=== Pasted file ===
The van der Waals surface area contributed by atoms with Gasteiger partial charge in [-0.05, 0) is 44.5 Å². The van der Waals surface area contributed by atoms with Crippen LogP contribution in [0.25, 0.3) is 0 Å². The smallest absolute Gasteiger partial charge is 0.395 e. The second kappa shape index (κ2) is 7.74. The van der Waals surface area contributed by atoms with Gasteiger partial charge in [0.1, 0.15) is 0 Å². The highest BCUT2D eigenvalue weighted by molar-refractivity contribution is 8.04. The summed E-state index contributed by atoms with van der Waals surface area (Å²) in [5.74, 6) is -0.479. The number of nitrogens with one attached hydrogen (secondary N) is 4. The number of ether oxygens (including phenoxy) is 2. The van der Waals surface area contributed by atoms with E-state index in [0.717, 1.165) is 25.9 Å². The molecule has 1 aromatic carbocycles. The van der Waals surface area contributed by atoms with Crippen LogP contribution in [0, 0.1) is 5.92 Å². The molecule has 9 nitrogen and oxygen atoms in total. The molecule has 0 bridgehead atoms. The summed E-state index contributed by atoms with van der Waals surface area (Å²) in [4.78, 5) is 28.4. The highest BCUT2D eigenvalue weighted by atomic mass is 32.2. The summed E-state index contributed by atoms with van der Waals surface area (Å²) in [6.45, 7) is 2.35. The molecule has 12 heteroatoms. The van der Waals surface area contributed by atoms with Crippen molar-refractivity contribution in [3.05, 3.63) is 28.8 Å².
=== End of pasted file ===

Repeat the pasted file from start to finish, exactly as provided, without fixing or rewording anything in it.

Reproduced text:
The van der Waals surface area contributed by atoms with Gasteiger partial charge in [-0.05, 0) is 44.5 Å². The van der Waals surface area contributed by atoms with Crippen LogP contribution in [0.25, 0.3) is 0 Å². The smallest absolute Gasteiger partial charge is 0.395 e. The second kappa shape index (κ2) is 7.74. The van der Waals surface area contributed by atoms with Gasteiger partial charge in [0.1, 0.15) is 0 Å². The highest BCUT2D eigenvalue weighted by molar-refractivity contribution is 8.04. The summed E-state index contributed by atoms with van der Waals surface area (Å²) in [5.74, 6) is -0.479. The number of nitrogens with one attached hydrogen (secondary N) is 4. The number of ether oxygens (including phenoxy) is 2. The van der Waals surface area contributed by atoms with E-state index in [0.717, 1.165) is 25.9 Å². The molecule has 1 aromatic carbocycles. The van der Waals surface area contributed by atoms with Crippen LogP contribution in [0, 0.1) is 5.92 Å². The molecule has 9 nitrogen and oxygen atoms in total. The molecule has 0 bridgehead atoms. The summed E-state index contributed by atoms with van der Waals surface area (Å²) in [4.78, 5) is 28.4. The highest BCUT2D eigenvalue weighted by atomic mass is 32.2. The summed E-state index contributed by atoms with van der Waals surface area (Å²) in [6.45, 7) is 2.35. The molecule has 12 heteroatoms. The van der Waals surface area contributed by atoms with Crippen molar-refractivity contribution in [3.05, 3.63) is 28.8 Å².